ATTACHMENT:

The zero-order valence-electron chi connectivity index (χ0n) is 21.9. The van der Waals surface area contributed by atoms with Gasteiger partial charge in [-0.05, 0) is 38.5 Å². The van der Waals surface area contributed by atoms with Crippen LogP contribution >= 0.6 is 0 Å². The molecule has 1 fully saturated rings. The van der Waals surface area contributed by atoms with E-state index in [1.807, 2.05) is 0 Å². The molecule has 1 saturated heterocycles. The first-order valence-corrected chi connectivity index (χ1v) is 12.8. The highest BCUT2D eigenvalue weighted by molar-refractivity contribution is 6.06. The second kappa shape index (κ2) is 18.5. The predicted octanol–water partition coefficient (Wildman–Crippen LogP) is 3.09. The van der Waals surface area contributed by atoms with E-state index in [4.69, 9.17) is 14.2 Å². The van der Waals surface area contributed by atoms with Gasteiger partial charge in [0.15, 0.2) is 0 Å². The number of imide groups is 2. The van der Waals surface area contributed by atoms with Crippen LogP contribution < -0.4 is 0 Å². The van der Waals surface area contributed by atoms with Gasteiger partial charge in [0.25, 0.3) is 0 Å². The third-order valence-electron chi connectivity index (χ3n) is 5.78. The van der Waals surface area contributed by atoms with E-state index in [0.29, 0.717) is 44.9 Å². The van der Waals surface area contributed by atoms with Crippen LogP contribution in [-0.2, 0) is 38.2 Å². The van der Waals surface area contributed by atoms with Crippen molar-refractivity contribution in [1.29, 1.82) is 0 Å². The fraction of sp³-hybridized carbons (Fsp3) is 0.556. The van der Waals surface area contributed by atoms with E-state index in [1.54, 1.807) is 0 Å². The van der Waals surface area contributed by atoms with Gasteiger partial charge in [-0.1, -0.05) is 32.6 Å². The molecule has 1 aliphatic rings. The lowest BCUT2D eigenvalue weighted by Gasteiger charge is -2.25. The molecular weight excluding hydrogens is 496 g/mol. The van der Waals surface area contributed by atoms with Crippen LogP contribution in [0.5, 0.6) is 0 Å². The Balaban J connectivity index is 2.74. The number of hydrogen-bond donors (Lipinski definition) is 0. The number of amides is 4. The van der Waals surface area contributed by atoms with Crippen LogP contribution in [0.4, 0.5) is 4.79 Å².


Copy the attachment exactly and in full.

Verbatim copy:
The zero-order valence-electron chi connectivity index (χ0n) is 21.9. The van der Waals surface area contributed by atoms with Gasteiger partial charge in [-0.05, 0) is 38.5 Å². The van der Waals surface area contributed by atoms with Crippen LogP contribution >= 0.6 is 0 Å². The molecule has 1 fully saturated rings. The van der Waals surface area contributed by atoms with E-state index in [1.807, 2.05) is 0 Å². The molecule has 1 saturated heterocycles. The first-order valence-corrected chi connectivity index (χ1v) is 12.8. The highest BCUT2D eigenvalue weighted by molar-refractivity contribution is 6.06. The second kappa shape index (κ2) is 18.5. The predicted octanol–water partition coefficient (Wildman–Crippen LogP) is 3.09. The van der Waals surface area contributed by atoms with E-state index in [4.69, 9.17) is 14.2 Å². The van der Waals surface area contributed by atoms with Gasteiger partial charge in [0.15, 0.2) is 0 Å². The number of imide groups is 2. The van der Waals surface area contributed by atoms with Crippen LogP contribution < -0.4 is 0 Å². The van der Waals surface area contributed by atoms with Gasteiger partial charge in [0.25, 0.3) is 0 Å². The third-order valence-electron chi connectivity index (χ3n) is 5.78. The van der Waals surface area contributed by atoms with E-state index in [0.29, 0.717) is 44.9 Å². The van der Waals surface area contributed by atoms with Crippen LogP contribution in [-0.2, 0) is 38.2 Å². The van der Waals surface area contributed by atoms with Crippen molar-refractivity contribution in [1.29, 1.82) is 0 Å². The fraction of sp³-hybridized carbons (Fsp3) is 0.556. The van der Waals surface area contributed by atoms with E-state index in [1.54, 1.807) is 0 Å². The van der Waals surface area contributed by atoms with Gasteiger partial charge in [-0.1, -0.05) is 32.6 Å². The molecule has 1 aliphatic rings. The lowest BCUT2D eigenvalue weighted by Gasteiger charge is -2.25. The molecular weight excluding hydrogens is 496 g/mol. The van der Waals surface area contributed by atoms with Crippen LogP contribution in [0.5, 0.6) is 0 Å². The Balaban J connectivity index is 2.74. The number of hydrogen-bond donors (Lipinski definition) is 0. The number of amides is 4. The van der Waals surface area contributed by atoms with Crippen LogP contribution in [0.4, 0.5) is 4.79 Å².